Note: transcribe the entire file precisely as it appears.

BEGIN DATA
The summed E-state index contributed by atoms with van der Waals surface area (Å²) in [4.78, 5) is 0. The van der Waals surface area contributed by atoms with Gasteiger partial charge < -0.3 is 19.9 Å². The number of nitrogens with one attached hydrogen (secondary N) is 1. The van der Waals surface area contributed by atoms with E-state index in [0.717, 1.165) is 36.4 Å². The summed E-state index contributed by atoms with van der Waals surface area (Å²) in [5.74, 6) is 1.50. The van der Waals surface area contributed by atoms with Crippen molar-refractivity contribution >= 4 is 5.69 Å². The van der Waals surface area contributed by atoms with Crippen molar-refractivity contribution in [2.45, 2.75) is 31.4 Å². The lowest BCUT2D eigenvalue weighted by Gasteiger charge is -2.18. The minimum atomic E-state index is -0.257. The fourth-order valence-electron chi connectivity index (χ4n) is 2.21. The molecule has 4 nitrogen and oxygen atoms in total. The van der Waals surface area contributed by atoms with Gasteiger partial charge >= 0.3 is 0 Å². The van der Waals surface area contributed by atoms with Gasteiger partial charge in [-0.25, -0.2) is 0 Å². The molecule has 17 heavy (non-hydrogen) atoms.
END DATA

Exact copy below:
The summed E-state index contributed by atoms with van der Waals surface area (Å²) in [4.78, 5) is 0. The van der Waals surface area contributed by atoms with Gasteiger partial charge < -0.3 is 19.9 Å². The number of nitrogens with one attached hydrogen (secondary N) is 1. The van der Waals surface area contributed by atoms with E-state index in [0.717, 1.165) is 36.4 Å². The summed E-state index contributed by atoms with van der Waals surface area (Å²) in [5.74, 6) is 1.50. The van der Waals surface area contributed by atoms with Crippen molar-refractivity contribution >= 4 is 5.69 Å². The van der Waals surface area contributed by atoms with Crippen molar-refractivity contribution in [2.45, 2.75) is 31.4 Å². The lowest BCUT2D eigenvalue weighted by Gasteiger charge is -2.18. The minimum atomic E-state index is -0.257. The fourth-order valence-electron chi connectivity index (χ4n) is 2.21. The molecule has 4 nitrogen and oxygen atoms in total. The van der Waals surface area contributed by atoms with Gasteiger partial charge >= 0.3 is 0 Å². The van der Waals surface area contributed by atoms with Gasteiger partial charge in [-0.25, -0.2) is 0 Å². The molecule has 17 heavy (non-hydrogen) atoms.